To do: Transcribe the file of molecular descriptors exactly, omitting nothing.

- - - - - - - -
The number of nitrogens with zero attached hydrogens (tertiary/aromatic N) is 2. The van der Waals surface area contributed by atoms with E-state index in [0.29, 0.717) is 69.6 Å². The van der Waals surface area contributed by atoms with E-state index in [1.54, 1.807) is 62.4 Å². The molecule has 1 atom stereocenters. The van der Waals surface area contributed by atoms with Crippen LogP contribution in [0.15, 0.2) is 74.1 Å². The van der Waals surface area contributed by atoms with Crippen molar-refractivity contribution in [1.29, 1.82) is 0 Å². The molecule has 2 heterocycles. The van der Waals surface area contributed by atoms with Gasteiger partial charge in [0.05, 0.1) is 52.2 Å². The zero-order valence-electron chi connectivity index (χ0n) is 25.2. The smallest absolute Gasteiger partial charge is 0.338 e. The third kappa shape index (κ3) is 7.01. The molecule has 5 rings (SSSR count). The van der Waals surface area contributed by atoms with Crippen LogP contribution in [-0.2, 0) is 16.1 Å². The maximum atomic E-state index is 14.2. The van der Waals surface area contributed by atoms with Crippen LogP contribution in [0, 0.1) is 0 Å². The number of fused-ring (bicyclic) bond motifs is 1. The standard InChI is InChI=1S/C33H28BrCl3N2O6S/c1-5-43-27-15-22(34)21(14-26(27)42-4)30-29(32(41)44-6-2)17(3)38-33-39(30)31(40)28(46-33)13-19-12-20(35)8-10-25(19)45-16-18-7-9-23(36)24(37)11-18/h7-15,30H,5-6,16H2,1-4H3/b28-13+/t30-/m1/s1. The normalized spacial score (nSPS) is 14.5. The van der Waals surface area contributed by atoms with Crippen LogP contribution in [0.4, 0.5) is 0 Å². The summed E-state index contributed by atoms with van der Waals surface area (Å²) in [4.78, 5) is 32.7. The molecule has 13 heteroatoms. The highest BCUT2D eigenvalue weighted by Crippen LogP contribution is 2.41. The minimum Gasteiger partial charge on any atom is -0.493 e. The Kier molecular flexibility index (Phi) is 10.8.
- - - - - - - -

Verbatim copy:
The number of nitrogens with zero attached hydrogens (tertiary/aromatic N) is 2. The van der Waals surface area contributed by atoms with E-state index in [0.29, 0.717) is 69.6 Å². The van der Waals surface area contributed by atoms with E-state index in [1.54, 1.807) is 62.4 Å². The molecule has 1 atom stereocenters. The van der Waals surface area contributed by atoms with Crippen LogP contribution in [0.15, 0.2) is 74.1 Å². The van der Waals surface area contributed by atoms with Crippen molar-refractivity contribution in [1.29, 1.82) is 0 Å². The molecule has 2 heterocycles. The van der Waals surface area contributed by atoms with Gasteiger partial charge in [0.05, 0.1) is 52.2 Å². The zero-order valence-electron chi connectivity index (χ0n) is 25.2. The smallest absolute Gasteiger partial charge is 0.338 e. The third kappa shape index (κ3) is 7.01. The molecule has 5 rings (SSSR count). The van der Waals surface area contributed by atoms with Crippen LogP contribution in [-0.2, 0) is 16.1 Å². The maximum atomic E-state index is 14.2. The van der Waals surface area contributed by atoms with Crippen LogP contribution in [0, 0.1) is 0 Å². The number of fused-ring (bicyclic) bond motifs is 1. The standard InChI is InChI=1S/C33H28BrCl3N2O6S/c1-5-43-27-15-22(34)21(14-26(27)42-4)30-29(32(41)44-6-2)17(3)38-33-39(30)31(40)28(46-33)13-19-12-20(35)8-10-25(19)45-16-18-7-9-23(36)24(37)11-18/h7-15,30H,5-6,16H2,1-4H3/b28-13+/t30-/m1/s1. The normalized spacial score (nSPS) is 14.5. The van der Waals surface area contributed by atoms with Crippen LogP contribution in [0.4, 0.5) is 0 Å². The summed E-state index contributed by atoms with van der Waals surface area (Å²) in [4.78, 5) is 32.7. The molecule has 13 heteroatoms. The highest BCUT2D eigenvalue weighted by Crippen LogP contribution is 2.41. The minimum Gasteiger partial charge on any atom is -0.493 e. The Kier molecular flexibility index (Phi) is 10.8.